This page last updated 13 December 1997

Waiheke Paul's Tcl/Tk Pages


GET YOUR Tcl/Tk Plugin HERE -- FREE!

These pages require a VERY recent version of the Tcl Plugin
This spot should be green if you have the latest  version; 
Otherwise download it.
This music has been omitted
Thank you J S Bach for Bwv1052 mov 1. 
Midi file copyright of Paul Nash 1996. 
Permission to copy granted for non-commercial use only. 
Tcl has been around for many years, but is "coming of age" now that it is available on a range of PC platforms as well as UNIX platforms and has a plugin for Web browsers which allows you to write code inline as easily as Java, or HTML itself. A lot of simple Web jobs can now be done using Tcl much better than was possible before using GIFs and other files. These pages make it even simpler because the Tcl painters in these pages let you design what you want and the painter writes the tcl code for you. YOU DONT HAVE TO WRITE A THING! 

Tcl/Tk consists of two separate parts. Tcl is a simple scripting language, similar to the UNIX shell language. Tk is an add-on to Tcl which looks just like the Tcl language and provides facilities for Graphical User Interfaces, GUI's, of which a homepage is a prime example. In these examples we will be mainly using the Tk commands, and using Tcl where necessary. The Tk commands are used to define objects(widgets) on the screen, such as frames and labels. 

Simple coloured horizontal rules are the first simple objects which you can add to your page instead of using GIF images. GIF images range in size from about 1kb thru to 5kb and more. These can be replaced by a short line in Tcl which can easily be modified to give you the length you want, the precise colour you want or the width you want. 

These simple rules need about 50 bytes! An enormous saving in your storage space, your homepage space and download time. Whats more you can tailor your horizontal rule to suit so easily. You dont have to keep a large directory of line.gif's of different colours just in case you might need them someday. Nor do you need to load a line.gif into a painter to change its colour and store it again, you can just adjust the description in your HTML code. 

For those who have been here before and know what you want, here is a directory of painters. 

A single textured tile 

A row of identical frames 

A row of nested frames 

A row of doubly nested frames 

A row of alternating frames and a row of alternating nested frames 

Checkerboard layout 

A graded colour bar 

A label design painter 

An animated checkerboard 

The Distributed Tcl Library

Residents of WestHollywood, such as myself, like to use the rainbow flag in our homepages. You too may have some simple logo which you like to display. Maybe, like residents of WestHollywood, you also find that your logo takes so much time to download that it degrades the performance of your homepage.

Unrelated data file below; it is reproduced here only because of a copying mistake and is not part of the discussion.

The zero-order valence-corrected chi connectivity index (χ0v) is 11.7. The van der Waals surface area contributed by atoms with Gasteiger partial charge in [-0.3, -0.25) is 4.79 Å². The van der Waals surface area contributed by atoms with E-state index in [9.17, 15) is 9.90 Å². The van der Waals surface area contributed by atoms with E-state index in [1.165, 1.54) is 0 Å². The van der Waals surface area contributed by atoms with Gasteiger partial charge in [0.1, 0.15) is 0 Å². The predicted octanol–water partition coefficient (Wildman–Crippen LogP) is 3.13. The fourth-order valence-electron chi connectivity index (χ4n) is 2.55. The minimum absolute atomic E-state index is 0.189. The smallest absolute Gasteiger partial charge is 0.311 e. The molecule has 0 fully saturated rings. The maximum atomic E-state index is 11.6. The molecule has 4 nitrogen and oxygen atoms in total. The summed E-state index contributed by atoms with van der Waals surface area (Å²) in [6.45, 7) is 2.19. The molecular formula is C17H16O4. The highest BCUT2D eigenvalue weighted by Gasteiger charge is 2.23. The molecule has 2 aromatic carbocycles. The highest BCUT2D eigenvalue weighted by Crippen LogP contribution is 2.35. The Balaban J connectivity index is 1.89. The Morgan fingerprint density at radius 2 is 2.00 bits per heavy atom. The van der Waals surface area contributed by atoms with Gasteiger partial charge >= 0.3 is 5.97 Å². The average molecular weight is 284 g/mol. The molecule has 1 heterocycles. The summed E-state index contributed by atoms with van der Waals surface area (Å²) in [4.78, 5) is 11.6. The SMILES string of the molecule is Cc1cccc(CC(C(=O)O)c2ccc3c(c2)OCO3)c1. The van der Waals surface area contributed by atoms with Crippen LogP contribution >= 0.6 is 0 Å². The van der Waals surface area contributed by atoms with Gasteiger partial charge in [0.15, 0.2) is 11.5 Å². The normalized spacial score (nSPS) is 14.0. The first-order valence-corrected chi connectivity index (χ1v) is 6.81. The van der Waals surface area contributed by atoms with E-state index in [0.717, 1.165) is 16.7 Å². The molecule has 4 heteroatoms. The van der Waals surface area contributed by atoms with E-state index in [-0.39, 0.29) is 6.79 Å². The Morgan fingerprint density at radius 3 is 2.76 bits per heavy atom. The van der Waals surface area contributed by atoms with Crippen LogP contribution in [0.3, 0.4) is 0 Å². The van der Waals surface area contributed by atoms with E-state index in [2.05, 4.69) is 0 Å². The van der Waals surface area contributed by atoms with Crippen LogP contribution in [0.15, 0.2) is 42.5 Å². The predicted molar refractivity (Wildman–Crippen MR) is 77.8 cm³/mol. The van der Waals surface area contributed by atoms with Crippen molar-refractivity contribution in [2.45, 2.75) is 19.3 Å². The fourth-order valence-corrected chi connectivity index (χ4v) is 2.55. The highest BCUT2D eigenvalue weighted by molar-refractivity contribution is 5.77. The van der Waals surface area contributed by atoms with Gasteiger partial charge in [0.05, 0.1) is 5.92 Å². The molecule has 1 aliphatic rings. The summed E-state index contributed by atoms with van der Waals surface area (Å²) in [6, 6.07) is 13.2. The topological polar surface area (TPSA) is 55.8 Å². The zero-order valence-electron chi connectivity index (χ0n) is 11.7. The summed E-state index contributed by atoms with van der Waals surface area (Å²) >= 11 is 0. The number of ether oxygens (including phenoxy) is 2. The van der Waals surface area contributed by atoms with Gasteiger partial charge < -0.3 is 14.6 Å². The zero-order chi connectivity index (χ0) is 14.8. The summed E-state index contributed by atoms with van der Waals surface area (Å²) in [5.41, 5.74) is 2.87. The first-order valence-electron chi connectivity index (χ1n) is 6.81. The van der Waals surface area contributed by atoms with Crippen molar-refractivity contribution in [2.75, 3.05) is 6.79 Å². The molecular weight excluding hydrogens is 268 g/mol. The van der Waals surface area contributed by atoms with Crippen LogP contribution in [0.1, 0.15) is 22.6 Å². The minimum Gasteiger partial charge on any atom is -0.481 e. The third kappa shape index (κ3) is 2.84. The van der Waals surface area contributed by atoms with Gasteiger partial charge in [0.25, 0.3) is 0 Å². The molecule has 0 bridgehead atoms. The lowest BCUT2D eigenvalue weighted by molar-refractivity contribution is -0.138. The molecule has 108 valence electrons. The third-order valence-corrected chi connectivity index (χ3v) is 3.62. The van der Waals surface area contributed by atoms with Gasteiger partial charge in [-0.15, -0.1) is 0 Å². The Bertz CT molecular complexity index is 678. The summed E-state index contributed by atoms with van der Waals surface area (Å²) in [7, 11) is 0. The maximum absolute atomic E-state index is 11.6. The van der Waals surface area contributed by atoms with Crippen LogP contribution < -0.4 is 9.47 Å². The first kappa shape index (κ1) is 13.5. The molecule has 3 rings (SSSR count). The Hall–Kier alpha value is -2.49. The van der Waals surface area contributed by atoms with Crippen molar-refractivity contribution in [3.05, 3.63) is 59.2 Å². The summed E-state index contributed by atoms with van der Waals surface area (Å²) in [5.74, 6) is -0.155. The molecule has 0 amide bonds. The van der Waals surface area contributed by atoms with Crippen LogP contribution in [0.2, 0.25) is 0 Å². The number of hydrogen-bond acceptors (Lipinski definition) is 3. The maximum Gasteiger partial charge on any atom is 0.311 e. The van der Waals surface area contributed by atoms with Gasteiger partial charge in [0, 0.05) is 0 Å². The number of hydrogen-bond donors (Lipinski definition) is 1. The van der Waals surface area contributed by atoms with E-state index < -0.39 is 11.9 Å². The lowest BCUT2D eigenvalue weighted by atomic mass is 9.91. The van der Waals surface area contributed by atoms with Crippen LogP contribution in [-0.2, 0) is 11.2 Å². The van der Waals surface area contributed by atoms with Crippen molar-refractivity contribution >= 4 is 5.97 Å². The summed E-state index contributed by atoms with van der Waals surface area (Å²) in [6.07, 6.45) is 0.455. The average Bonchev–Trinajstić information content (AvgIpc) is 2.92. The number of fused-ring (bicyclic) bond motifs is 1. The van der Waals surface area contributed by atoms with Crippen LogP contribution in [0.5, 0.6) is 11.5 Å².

The rainbow flag and the rainbow ruler(above) are prime examples of the power of Tcl to deliver what you want at minimal cost. The particular rainbow rule shown here would tend not to be used because of the impact it would have on the performance of a homepage. Instead residents of WestHollywood have tended to make do with rulers such as this next one.
A flag is in many cases a wide short ruler. It was the rainbow flag to the right that inspired the horizontal rule above. They can be grouped together with rulers as a class of simple Tcl objects which can be used on your homepage. To see more examples of simple horizontal rules and the code to create them visit the RULE PAGE.
If you have visited the RULE PAGE you will already have seen some lines that look almost like boxes. Yes, you can put fancy coloured boxes around your text at next to no extra charge. 

Unfortunately, the Tcl plug-in is a castrated version of Tcl. It has had all its naughty bits that could upset your computer system cut off. This includes reading and writing files, such as .bmp, .gif, .jpg, that could make the appearence of your Tcl components more subtle. In spite of this there are a lot of shading effects that you can acheive. To see some of these have a look at this second page of rulers made using Tcl/Tk labels

This Leather flag and the horizontal rule are two more logos familiar to WestHollywood residents. These look rather similar to the rainbow logos above, but, because of the heart-shape, they have to be implemented with one of Tk's most powerful and complex commands "canvas". 

The CANVAS page shows you some of the new things you can do using the canvas widget.
So far I have concentrated on static images, but the Tcl language makes available a whole new area of interest, ANIMATION! Animated .gifs are very useful, while they are small, and where the animation is passive. 

Tcl animation is best used where the image is large and graphic. Colours can be changed, shapes can be altered, objects can be moved, all within the confines of the Tclet window. 

This movement can be program or user defined. That is, the window can be "live" to the viewer, allowing all sorts of interaction to occur. Click here for some basic examples

Safe Tcl

Safe Tcl cannot do certain things. It is helpful when writing tclets to know what these things are-

glob doesnt work.

File read and write requires "policy home". 

Because Microsoft IE requires the presence of a SRC option with a .tcl suffix in order to fire up the Tcl Plugin, this makes things difficult for those Microsoft IE uses and those who wish to cater to them. I personally couldn't give a toss. I go with the leading edge. However by using "short.tcl" hosted at "" you can still run Tclets. The painters on these pages produce code which uses this technique for invoking tclets. 

This is adequate for most casual web-page uses, if not entirely desirable from's point of view. 

Return to Yhek's Homepage.  © 1997 
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